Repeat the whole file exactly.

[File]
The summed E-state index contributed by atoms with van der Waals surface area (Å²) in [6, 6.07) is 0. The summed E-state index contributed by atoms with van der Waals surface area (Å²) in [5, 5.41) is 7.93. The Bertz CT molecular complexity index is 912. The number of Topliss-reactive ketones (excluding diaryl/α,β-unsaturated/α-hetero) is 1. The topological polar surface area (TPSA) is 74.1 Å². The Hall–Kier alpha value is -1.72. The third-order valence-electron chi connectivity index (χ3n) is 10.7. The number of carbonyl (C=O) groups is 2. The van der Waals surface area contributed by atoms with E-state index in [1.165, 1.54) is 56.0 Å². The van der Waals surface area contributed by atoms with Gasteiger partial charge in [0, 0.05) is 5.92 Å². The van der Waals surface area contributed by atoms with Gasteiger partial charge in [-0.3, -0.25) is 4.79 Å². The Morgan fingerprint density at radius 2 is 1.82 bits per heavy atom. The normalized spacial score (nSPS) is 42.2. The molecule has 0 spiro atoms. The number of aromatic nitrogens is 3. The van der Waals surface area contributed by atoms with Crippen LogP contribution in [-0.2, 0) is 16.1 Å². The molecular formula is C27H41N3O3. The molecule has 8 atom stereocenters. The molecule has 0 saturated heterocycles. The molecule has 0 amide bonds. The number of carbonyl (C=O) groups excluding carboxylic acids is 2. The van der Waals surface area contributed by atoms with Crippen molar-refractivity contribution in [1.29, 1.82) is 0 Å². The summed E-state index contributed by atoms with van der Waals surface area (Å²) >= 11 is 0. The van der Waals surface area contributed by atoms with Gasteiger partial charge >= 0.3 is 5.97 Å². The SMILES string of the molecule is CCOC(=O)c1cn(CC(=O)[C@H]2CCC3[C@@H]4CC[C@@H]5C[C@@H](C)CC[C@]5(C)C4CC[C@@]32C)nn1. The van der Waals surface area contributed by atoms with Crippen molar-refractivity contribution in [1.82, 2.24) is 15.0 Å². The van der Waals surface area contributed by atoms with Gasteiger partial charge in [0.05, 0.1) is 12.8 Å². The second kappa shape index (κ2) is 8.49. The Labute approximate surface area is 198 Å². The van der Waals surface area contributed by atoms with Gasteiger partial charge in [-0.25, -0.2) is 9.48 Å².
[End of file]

The summed E-state index contributed by atoms with van der Waals surface area (Å²) in [6, 6.07) is 0. The summed E-state index contributed by atoms with van der Waals surface area (Å²) in [5, 5.41) is 7.93. The Bertz CT molecular complexity index is 912. The number of Topliss-reactive ketones (excluding diaryl/α,β-unsaturated/α-hetero) is 1. The topological polar surface area (TPSA) is 74.1 Å². The Hall–Kier alpha value is -1.72. The third-order valence-electron chi connectivity index (χ3n) is 10.7. The number of carbonyl (C=O) groups is 2. The van der Waals surface area contributed by atoms with E-state index in [1.165, 1.54) is 56.0 Å². The van der Waals surface area contributed by atoms with Gasteiger partial charge in [0, 0.05) is 5.92 Å². The van der Waals surface area contributed by atoms with Gasteiger partial charge in [-0.3, -0.25) is 4.79 Å². The Morgan fingerprint density at radius 2 is 1.82 bits per heavy atom. The normalized spacial score (nSPS) is 42.2. The molecule has 0 spiro atoms. The number of aromatic nitrogens is 3. The van der Waals surface area contributed by atoms with Crippen LogP contribution in [-0.2, 0) is 16.1 Å². The molecular formula is C27H41N3O3. The molecule has 8 atom stereocenters. The molecule has 0 saturated heterocycles. The molecule has 0 amide bonds. The number of carbonyl (C=O) groups excluding carboxylic acids is 2. The van der Waals surface area contributed by atoms with Crippen molar-refractivity contribution in [1.29, 1.82) is 0 Å². The summed E-state index contributed by atoms with van der Waals surface area (Å²) >= 11 is 0. The van der Waals surface area contributed by atoms with Gasteiger partial charge >= 0.3 is 5.97 Å². The SMILES string of the molecule is CCOC(=O)c1cn(CC(=O)[C@H]2CCC3[C@@H]4CC[C@@H]5C[C@@H](C)CC[C@]5(C)C4CC[C@@]32C)nn1. The van der Waals surface area contributed by atoms with Crippen molar-refractivity contribution in [1.82, 2.24) is 15.0 Å². The van der Waals surface area contributed by atoms with Gasteiger partial charge in [0.05, 0.1) is 12.8 Å². The second kappa shape index (κ2) is 8.49. The Labute approximate surface area is 198 Å². The van der Waals surface area contributed by atoms with Gasteiger partial charge in [-0.25, -0.2) is 9.48 Å².